In front of the Fontainebleau castle with some of my dear GEMBA buddies

GEMBA consists of around 250 participants across three campuses. EMC consists of around 35 participants in one campus. The size of the cohorts could influence how close your friendships become, as well as how diverse they can be.

The average age of a GEMBA participant is 38, and in my case the age ranged from the early thirties to the fifties. In the EMC, the average age is 44, mostly because a certain maturity is necessary to be able to contribute to the programme. It is one of the reasons why the atmosphere of these two programmes is different.

INSEAD Executive Master in Change
With my EMC comrades

It is important to reach out and hear from alumni about how the class goes to have a better understanding. 

5. Which one is right for you?

If you’ve already made up your mind and this article helps you to have firm determination, I am glad.

If you are wondering, “Which one should I take?”, the answer is (you will hear this a lot at INSEAD) “It depends”. 

It is important to look at yourself. What career stage are you in? What do you plan to do in the future? Is it clear or vague? What do you want to gain from these demanding programmes?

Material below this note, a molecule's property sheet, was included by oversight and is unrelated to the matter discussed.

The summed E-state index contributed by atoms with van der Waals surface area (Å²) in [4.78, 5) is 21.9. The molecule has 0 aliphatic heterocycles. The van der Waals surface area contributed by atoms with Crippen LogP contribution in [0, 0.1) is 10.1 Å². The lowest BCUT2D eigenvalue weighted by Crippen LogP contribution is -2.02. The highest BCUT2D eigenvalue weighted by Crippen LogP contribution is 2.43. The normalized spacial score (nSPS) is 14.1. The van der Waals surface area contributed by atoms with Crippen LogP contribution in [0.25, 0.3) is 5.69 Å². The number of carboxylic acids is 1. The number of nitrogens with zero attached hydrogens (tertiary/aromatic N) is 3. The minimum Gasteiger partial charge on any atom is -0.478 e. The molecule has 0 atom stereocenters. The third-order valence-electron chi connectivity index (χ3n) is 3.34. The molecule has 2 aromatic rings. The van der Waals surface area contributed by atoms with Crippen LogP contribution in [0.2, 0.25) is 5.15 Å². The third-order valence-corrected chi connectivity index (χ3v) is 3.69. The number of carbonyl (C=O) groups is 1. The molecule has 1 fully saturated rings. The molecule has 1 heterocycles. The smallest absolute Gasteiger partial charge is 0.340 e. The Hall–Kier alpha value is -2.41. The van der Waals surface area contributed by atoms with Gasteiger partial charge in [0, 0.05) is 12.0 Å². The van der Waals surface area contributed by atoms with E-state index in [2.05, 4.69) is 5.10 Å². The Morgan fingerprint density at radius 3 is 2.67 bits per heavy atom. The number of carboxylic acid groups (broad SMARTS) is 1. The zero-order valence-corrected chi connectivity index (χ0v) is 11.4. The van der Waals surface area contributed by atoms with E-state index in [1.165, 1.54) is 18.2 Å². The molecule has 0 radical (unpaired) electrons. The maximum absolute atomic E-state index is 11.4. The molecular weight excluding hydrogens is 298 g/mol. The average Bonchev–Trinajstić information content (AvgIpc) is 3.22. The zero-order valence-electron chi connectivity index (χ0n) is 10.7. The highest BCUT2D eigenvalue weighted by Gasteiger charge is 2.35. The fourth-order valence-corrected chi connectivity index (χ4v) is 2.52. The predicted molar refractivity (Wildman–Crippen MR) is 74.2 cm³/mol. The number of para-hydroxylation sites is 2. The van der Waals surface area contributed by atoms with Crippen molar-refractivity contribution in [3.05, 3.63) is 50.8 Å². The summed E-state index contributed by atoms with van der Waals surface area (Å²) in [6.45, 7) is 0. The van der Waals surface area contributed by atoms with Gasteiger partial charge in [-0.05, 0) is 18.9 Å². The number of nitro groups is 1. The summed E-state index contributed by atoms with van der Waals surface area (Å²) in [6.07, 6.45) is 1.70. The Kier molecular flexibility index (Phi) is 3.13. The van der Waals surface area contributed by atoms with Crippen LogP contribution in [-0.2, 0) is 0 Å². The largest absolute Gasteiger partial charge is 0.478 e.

After you have better clarity, I suggest you look for alumni within your organisation or on LinkedIn and ask for their experience. Every alum I met was so kind and passionate to share their honest opinion. If your expectation is aligned with what you hear from them, it must be what you are looking for. I’m sure it will be a life-changing journey.

If you are ambitious to conquer both, I suggest starting with GEMBA, and then going for EMC. In my experience, GEMBA cultivated my way of thinking, and it helped me to smoothly immerse myself in the learnings of EMC. That’s why I believe these two are complementary.

I hope this helps identify which programme is suitable for you. I am happy to communicate with you if you are looking for advice. Please feel free to reach out through my LinkedIn Account.